accident, anxiety, blood, broken wrist, childhood, children, college, doctor, freshman, injury, mental-health, mom, motherhood, nurse, paper towels, parenting, parents, Syracuse University, totems, trauma, Urgent Care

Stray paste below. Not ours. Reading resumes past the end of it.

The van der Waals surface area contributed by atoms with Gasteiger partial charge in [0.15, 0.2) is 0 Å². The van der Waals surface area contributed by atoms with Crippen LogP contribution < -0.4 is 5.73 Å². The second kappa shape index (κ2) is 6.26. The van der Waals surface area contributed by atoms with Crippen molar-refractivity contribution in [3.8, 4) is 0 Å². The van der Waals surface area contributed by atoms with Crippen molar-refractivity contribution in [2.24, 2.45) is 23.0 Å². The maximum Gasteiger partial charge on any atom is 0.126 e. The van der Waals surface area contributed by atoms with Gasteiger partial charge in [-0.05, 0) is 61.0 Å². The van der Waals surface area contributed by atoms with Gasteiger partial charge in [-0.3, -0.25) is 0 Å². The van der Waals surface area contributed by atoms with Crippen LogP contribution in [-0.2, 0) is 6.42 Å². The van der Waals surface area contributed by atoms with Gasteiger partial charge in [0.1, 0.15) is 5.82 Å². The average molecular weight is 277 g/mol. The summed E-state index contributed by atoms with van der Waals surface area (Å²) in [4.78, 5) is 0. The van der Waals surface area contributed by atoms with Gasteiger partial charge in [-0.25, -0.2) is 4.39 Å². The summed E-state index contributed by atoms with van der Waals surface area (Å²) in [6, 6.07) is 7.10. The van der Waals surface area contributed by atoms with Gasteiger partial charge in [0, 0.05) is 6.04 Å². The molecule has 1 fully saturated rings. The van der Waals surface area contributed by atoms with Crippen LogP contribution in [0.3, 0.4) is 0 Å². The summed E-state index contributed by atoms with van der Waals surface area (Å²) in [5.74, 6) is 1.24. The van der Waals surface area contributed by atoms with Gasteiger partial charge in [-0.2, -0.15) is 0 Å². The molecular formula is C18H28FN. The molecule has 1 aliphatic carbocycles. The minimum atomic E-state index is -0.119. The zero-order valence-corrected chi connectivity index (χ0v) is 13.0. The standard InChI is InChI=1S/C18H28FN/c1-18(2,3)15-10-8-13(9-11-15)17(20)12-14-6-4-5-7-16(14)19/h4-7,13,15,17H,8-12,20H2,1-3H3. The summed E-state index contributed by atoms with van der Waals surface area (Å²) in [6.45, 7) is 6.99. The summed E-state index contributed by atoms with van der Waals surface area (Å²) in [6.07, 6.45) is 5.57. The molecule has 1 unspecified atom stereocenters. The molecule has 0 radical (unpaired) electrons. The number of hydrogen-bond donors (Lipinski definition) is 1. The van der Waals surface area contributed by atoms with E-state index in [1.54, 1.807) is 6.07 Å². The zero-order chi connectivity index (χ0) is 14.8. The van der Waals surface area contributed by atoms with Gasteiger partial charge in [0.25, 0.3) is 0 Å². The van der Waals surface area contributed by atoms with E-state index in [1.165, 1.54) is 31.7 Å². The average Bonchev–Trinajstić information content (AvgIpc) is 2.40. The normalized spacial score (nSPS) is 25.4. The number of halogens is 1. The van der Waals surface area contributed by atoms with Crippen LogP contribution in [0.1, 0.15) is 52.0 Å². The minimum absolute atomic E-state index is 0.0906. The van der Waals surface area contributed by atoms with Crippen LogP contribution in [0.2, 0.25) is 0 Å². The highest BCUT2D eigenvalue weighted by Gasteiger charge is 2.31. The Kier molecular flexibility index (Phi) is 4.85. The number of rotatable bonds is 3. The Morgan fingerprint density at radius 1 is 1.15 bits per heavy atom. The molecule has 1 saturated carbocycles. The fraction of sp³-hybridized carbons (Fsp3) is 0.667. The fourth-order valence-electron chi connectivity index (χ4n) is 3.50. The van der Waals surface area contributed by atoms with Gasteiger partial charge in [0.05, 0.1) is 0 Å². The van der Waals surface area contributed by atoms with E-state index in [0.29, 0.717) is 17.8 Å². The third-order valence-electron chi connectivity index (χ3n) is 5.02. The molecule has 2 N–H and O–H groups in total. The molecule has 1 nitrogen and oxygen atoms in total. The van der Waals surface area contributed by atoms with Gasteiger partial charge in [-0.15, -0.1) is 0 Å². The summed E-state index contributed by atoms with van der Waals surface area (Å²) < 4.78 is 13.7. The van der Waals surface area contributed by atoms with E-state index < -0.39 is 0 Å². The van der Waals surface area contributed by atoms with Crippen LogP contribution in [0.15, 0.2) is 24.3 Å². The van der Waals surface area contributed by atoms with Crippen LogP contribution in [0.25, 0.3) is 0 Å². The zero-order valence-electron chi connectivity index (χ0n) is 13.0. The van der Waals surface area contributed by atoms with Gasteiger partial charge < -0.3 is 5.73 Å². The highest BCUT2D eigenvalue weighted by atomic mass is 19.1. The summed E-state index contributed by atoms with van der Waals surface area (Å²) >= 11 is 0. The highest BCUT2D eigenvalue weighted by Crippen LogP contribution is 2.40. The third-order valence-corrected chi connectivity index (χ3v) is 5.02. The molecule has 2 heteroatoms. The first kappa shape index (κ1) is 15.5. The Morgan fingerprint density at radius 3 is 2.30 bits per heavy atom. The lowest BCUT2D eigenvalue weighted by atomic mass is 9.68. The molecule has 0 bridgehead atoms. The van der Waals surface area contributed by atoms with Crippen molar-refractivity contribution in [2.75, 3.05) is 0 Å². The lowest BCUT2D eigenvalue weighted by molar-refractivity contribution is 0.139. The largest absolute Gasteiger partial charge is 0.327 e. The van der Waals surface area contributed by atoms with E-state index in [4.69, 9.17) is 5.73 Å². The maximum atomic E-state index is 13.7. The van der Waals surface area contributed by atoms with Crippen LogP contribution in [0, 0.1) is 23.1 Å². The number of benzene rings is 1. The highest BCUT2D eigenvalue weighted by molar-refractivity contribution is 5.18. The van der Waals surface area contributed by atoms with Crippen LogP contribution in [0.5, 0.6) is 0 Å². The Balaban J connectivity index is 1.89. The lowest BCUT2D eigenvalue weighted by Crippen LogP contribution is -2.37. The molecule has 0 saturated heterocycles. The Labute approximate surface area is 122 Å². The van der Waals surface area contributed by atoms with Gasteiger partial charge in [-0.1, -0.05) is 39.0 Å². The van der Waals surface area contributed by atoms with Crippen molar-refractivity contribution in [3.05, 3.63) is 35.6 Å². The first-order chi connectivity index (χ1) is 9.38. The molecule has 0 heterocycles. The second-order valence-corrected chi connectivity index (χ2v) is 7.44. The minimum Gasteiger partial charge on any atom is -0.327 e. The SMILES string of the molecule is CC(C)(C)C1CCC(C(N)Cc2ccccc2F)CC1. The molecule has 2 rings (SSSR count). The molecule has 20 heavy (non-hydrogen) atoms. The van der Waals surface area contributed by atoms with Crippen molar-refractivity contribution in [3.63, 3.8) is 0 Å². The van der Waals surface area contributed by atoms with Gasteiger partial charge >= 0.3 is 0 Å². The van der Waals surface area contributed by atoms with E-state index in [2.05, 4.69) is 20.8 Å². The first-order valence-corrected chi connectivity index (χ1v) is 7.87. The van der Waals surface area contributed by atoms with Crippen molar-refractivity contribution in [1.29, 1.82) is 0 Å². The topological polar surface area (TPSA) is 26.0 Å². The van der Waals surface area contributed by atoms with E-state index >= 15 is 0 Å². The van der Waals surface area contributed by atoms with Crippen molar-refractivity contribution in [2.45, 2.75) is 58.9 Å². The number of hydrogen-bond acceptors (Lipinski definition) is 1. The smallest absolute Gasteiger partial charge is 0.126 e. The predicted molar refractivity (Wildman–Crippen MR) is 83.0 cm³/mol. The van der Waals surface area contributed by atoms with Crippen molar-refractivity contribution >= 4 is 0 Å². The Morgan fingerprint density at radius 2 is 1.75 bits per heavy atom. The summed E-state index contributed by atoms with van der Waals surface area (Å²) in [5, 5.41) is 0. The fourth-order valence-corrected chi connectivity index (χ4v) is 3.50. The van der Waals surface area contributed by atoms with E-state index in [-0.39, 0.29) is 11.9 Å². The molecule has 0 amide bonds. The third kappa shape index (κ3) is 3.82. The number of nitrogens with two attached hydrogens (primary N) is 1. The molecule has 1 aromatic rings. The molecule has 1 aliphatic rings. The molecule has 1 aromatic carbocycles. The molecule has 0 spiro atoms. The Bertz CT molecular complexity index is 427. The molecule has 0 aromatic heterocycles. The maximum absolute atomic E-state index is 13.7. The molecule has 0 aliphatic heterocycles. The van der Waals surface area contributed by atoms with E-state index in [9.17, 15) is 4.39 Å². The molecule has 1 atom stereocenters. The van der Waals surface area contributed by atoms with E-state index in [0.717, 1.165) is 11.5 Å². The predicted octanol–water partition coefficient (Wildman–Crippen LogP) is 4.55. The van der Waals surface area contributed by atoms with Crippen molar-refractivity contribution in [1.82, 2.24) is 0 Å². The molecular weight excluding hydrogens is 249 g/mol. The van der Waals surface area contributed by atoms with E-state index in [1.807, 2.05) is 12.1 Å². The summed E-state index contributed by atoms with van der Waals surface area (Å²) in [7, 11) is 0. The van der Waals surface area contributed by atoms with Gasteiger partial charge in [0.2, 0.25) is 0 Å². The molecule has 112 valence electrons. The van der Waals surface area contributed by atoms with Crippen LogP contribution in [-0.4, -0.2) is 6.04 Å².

Earlier this week, my youngest son ended up in Urgent Care with what turned out to be a broken wrist. He was awesome and thankfully so was the experience at Urgent Care. Not so much for another little boy that was there at the same time. His experience reminded me of some others, and then the epiphany hit! Here’s this boy, who couldn’t have been older than four or five, with a wad of paper towels held to his forehead. He’s totally chill (likely in a little shock) and just sort of waiting for the nurse to check him out. He’s with his baby sitter, who was also chill (likely freaked out but definitely being less attentive than she should have been) and waiting for the boy’s parents to show up. The nurse comes in and starts to set up for what she’s about to see and treat, she puts her gloves on and gets a tray ready with gauze and cleansing solution and whatever else she might need. She has the boy release the paper towels and she gives an audible “Oh my!” Well that was the wrong thing to do of course, and in my opinion she needed a lesson on how to deal with children. She was young and had the nerve to say to this kid “Now don’t you cry. I have a 2-year-old and he don’t cry.” I know, you’re proud of me for not pushing my way into the room, aren’t you? I came close!! Needless to say, the kid wasn’t crying, at all. He was now holding the gauze to his head and asking all kinds of questions about what was on the tray. I thought that this kid was so brave and courageous and keeping it together. Then his parents showed up. That was it, the boy lost his shit. Don’t get me wrong, now he knew he could fall apart because his parents were there and they would provide the comfort and nurturing he needed and deserved. Sadly though, now that he was falling apart, it became a whole lot more difficult to treat him. That’s when I remembered when my middle son broke his wrist (I have three boys, it happens) and I wasn’t in town, and neither was his Dad, the sitter was in charge and she’s the best! A dear family friend, who is a doctor, came over to assess, and realized immediately that his wrist was broken and they needed the emergency room. My son was a rock, and a rock star. The family friend commented at how my son kept it together and didn’t cry once and really took the whole thing in stride. Ding ding ding!! Is it possible it had something to do with the fact that neither of his parents were there? Maybe!! I was certainly heartbroken at not being there, but my boy assured me that he was ok. Then I remembered when my Mom took me to college my freshman year. Go ‘Cuse! She was going to stay for a couple days to move me in and then head back to Miami. Suddenly, the second day there, I came down with some gastro-related illness and ultimately ended up in the health center. My mom, sensing that I was probably just really nervous, and also having a plane to catch, decided that I was in good hands and that she was leaving. Sure I was hurt and disappointed that my mother would just up and leave while I was in a strange new city with tons of people I didn’t know and not feeling well, but it was apparently the right thing to do. I was up and out of that health center, likely within an hour of her leaving, and I never looked back! I needed to be strong, brave, and courageous, and I couldn’t do that for myself while she was still tending to me. It all makes sense now. I think back to the brave boy in Urgent Care who was now a puddle of tears and anxiety, and I’m glad his parents were with him, but I suspect it might have been easier to treat him if they had conveniently waited outside for a while longer. I’m not suggesting that as parents we leave our children to fend for themselves, but it might be helpful for parents to consider that kids tend to be a whole lot tougher when they have to be. My two cents for today!
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